An Awfully Big Adventure ; A Hundred and Fifty Years Ago Sir John Franklin Died Attempting to Find the Fabled Northwest Passage. I N a Remarkable Twist, It May Soon Be a Regular Shipping Route. Andrew Buncombe Reports the Independent Magazine 27
Buncombe, Andrew, The Independent (London, England)
We were homeward bound one night on the deep Swinging in my hammock I fell asleep I dreamed a dream and I thought it true Concerning Franklin and his gallant crew.
With 100 seamen he sailed away To the frozen ocean in the month of May To seek a passage around the pole Where we poor sailors do sometimes go.
On a wall of the chapel of St John the Evangelist situated inside Westminster Abbey is set a white marble bust of a man dressed in naval uniform, his gaze fixed on some unknown horizon. Beneath it are some lines of verse, specially written by Tennyson, which read: "O ye frost and cold, O ye ice and snow, Bless ye the Lord: praise him and magnify him forever."
The statue is that of Sir John Franklin, one of Britain's most famed and celebrated explorers, yet a man who is best known for what he ultimately failed to discover: the Northwest Passage. Franklin died in 1847 while desperately searching for this fabled route - a way for commercial shipping through the Arctic sea ice and a short cut from the Atlantic Ocean to the treasures of the Pacific that avoided the vast and perilous journey around Cape Horn.
To this day the remains of Franklin and most members of his 129- strong crew have never been recovered. The bust in Westminster Abbey was erected by his wife, Lady Jane Franklin who commissioned several of the 20 or so Arctic expeditions sent to try and find out what happened to her husband. She, too, was the author of the words to "Franklin's Lament", a song made popular in the Sixties by the folk singer Martin Carthy.
Though Franklin never discovered a route through the Arctic waters - the winter sea ice stranding him and his two ships HMS Erebus and HMS Terror - something remarkable is now happening in those previously hard-frozen wastes where he and his men lost their lives. Warming sea temperatures and retreating sea ice mean the almost mythical Passage could soon become a reality for mariners.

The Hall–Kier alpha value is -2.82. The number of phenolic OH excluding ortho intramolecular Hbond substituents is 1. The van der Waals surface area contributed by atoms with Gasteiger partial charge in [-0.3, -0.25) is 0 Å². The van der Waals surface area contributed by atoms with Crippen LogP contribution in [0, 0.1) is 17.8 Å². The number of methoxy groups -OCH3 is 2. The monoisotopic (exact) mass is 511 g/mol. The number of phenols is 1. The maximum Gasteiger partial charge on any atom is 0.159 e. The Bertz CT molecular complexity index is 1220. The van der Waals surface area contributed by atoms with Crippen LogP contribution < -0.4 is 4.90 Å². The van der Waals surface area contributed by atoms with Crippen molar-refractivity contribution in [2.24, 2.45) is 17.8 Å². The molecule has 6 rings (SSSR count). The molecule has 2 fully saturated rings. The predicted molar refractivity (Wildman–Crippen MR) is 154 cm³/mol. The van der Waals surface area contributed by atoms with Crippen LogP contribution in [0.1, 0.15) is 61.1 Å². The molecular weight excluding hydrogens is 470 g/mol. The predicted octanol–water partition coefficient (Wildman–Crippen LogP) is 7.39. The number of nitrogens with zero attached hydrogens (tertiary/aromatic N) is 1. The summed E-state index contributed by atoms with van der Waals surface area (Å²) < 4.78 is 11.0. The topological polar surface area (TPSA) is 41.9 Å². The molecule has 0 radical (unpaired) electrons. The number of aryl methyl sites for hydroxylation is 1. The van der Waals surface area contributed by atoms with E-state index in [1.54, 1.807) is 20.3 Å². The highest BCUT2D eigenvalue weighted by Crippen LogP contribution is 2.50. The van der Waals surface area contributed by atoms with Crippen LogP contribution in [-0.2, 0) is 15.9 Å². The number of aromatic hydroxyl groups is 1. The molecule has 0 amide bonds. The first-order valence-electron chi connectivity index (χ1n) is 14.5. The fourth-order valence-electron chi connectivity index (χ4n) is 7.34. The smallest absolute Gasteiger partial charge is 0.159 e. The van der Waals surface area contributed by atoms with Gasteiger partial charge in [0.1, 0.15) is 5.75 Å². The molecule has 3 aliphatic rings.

Some believe that within as little as a decade or two, ships from Europe could be regularly travelling to the Pacific through this new route, avoiding the Panama Canal and cutting up to 6,000 miles - and the resultant time and fuel costs - from their journeys. Other already existing sea routes, such as the so-called Arctic Bridge between Canada and Russia, are likely to be operational for a longer part of the year.
The implications of this are enormous.
Already a number of countries are scrambling to ensure they are ready to reap the benefits from what may be the most significant maritime development in centuries. Nations such as Russia, the US and Canada are fighting to protect their claims to Arctic waters while regional authorities and corporations are spending millions of dollars developing new infrastructure in some of the world's most barren and forgotten sea ports as they anticipate a gold rush.
"It's the positive side of global warming, if there is a positive side," said Ron Lemieux, the transportation minister of Manitoba, the Canadian province that is investing millions of dollars developing the infrastructure surrounding Churchill, a once decaying port on the Hudson Bay. "We have seen the potential for the Arctic ports. As we see it, Manitoba has always been a gateway to North America or Europe. We see it becoming a gateway to the world."
The port of Churchill, actually owned by a far-sighted US businessman who bought it for a token C$10 (pounds 4) from the Canadian government in 1997, is just one of many Arctic ports and cities that are likely to see a boom in the years ahead as companies and governments seek to make use of the retreating ice to develop new fishing grounds, previously out-of-reach oil and gas resources and even new destinations for cruise liners. The man who owns Churchill, Pat Broe, told The New York Times he believes the port could make $100m a year. He has already spent $50m upgrading the port, whose season as a destination port as part of the Arctic Bridge, he believes, could grow to 10 months of the year from its current four. …